Krassimir Ivandjiiski
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Taiwan, China launch direct flights



Jul 4, 2008,

 

 

Taipei/Beijing - For the first time in five decades, China and Taiwan launched regular direct flights on Friday, signaling a new direction in relations between the long-time rivals.

A China Southern Airlines plane departed from Guangzhou at 6:31 am with 100 tourists among the 258 passengers on board bound for Taipei where it landed at 8:10 am after a 1,124-kilometre flight.

China Southern Chairman Liu Shaoyong flew the Airbus A330 and said he was excited because Chinese on both sides of the Taiwan Strait are one family.

'It feels like coming home. But I still hope we can launch regular flights and I believe that will happen soon,' he told reporters at the Taoyuan International Airport outside Taipei.

Four other weekend chartered flights also took off Friday morning from Beijing, Shanghai, Nanjing and Xiamen. Altogether, approximately 760 Chinese tourists are on their way for one-week visits in Taiwan.

Taiwan also launched nine charter flights bound for China, carrying tourists, businessmen and an 'inaugural delegation' consisting of local officials to China.

In Beijing, a ceremony was held prior to the departure of the cross-Strait weekend charter flights and China's CCTV aired a special cross-strait charter flight programme to give live coverage of the launch of the charter flights and invited scholars to discuss Taipei-Beijing ties.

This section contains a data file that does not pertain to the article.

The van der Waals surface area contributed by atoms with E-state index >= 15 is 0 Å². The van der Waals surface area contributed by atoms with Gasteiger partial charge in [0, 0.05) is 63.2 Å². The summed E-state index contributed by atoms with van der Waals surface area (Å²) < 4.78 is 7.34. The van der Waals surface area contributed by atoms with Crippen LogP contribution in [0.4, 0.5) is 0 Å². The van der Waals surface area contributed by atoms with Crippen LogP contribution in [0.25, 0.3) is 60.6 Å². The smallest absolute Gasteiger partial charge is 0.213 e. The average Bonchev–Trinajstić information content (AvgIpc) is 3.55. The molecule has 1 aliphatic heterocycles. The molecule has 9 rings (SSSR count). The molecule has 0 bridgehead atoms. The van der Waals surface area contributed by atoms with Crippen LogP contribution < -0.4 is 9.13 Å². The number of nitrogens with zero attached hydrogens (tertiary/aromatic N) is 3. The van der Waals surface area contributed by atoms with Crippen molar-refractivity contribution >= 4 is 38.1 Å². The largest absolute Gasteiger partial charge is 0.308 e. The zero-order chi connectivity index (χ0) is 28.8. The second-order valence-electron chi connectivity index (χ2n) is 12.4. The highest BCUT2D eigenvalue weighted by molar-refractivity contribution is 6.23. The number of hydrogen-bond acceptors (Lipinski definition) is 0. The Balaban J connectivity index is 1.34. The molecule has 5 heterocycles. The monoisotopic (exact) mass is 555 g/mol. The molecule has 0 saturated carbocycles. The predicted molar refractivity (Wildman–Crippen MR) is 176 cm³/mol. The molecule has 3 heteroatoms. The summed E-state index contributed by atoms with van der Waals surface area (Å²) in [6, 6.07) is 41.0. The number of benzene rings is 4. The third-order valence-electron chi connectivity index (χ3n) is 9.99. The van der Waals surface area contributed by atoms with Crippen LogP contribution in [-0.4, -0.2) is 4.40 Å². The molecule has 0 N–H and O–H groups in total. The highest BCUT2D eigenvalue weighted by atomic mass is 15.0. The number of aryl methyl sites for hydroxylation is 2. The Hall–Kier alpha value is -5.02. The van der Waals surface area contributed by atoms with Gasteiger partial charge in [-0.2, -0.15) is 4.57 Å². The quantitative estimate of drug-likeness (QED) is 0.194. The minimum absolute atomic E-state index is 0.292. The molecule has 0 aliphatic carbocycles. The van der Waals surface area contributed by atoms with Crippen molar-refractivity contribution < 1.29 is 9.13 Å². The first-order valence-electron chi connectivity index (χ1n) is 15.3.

In Taiwan, the Tourism Bureau welcomed Chinese tourists at various airports with flowers, lion dances and firecrackers. The newly-renovated Taipei Songshan Airport greeted Chinese tourists with a photo showing Chinese President Hu Jintao shaking hands with Wu Poh-hsiung, chairman of Taiwan's ruling party KMT, in Beijing on May 28.

Wang Yi, director of the State Council's Taiwan Affairs Office, said that Friday marked a new beginning in the history of cross-Strait exchanges.

Many of the Chinese tourists arriving in Taiwan said they were overwhelmed by the welcome they received and hoped the restriction that Chinese tourists must visit Taiwan with as groups, not as individual travelers, will soon be scrapped.

The opening of weekend charter flights is part of President Ma Ying-jeou's package to seek economic cooperation with China and reduce the risk of war.

Ma, inaugurated on May 20, hopes that the weekend charter flights can be expanded to daily flights and eventually to regular flights across the Taiwan Strait.

Taiwan, seat of the exiled Republic of China since the end of the Chinese Civil War in 1949, has banned direct sea, air and trade links with China since 1949, and has banned Chinese mainlanders from entering Taiwan.

The ban has forced people travelling across the Taiwan Strait to transit through a third place, usually Hong Kong.

China has repeatedly called on Taiwan to drop the bans to pave the way for Taiwan's unification with the motherland.

But Ma, while supporting economic integration with China, has rejected China's call for unification, saying conditions are not ripe for discussing unification yet.


 



 

 
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